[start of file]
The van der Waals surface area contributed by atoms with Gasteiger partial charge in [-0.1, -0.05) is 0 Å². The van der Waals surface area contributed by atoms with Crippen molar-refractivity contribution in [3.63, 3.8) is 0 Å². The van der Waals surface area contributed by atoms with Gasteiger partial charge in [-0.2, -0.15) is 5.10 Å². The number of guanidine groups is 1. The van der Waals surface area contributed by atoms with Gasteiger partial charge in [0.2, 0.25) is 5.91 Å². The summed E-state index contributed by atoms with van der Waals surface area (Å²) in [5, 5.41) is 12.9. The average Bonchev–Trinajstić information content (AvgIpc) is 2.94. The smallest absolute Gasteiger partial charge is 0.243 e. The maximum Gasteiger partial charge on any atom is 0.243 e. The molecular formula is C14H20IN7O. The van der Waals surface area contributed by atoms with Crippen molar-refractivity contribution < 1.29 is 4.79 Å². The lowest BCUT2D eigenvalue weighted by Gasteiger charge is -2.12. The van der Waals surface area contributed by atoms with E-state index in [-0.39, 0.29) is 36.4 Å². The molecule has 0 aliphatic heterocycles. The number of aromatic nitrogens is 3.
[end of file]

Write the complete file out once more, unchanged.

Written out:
The van der Waals surface area contributed by atoms with Gasteiger partial charge in [-0.1, -0.05) is 0 Å². The van der Waals surface area contributed by atoms with Crippen molar-refractivity contribution in [3.63, 3.8) is 0 Å². The van der Waals surface area contributed by atoms with Gasteiger partial charge in [-0.2, -0.15) is 5.10 Å². The number of guanidine groups is 1. The van der Waals surface area contributed by atoms with Gasteiger partial charge in [0.2, 0.25) is 5.91 Å². The summed E-state index contributed by atoms with van der Waals surface area (Å²) in [5, 5.41) is 12.9. The average Bonchev–Trinajstić information content (AvgIpc) is 2.94. The smallest absolute Gasteiger partial charge is 0.243 e. The maximum Gasteiger partial charge on any atom is 0.243 e. The molecular formula is C14H20IN7O. The van der Waals surface area contributed by atoms with Crippen molar-refractivity contribution < 1.29 is 4.79 Å². The lowest BCUT2D eigenvalue weighted by Gasteiger charge is -2.12. The van der Waals surface area contributed by atoms with E-state index in [-0.39, 0.29) is 36.4 Å². The molecule has 0 aliphatic heterocycles. The number of aromatic nitrogens is 3.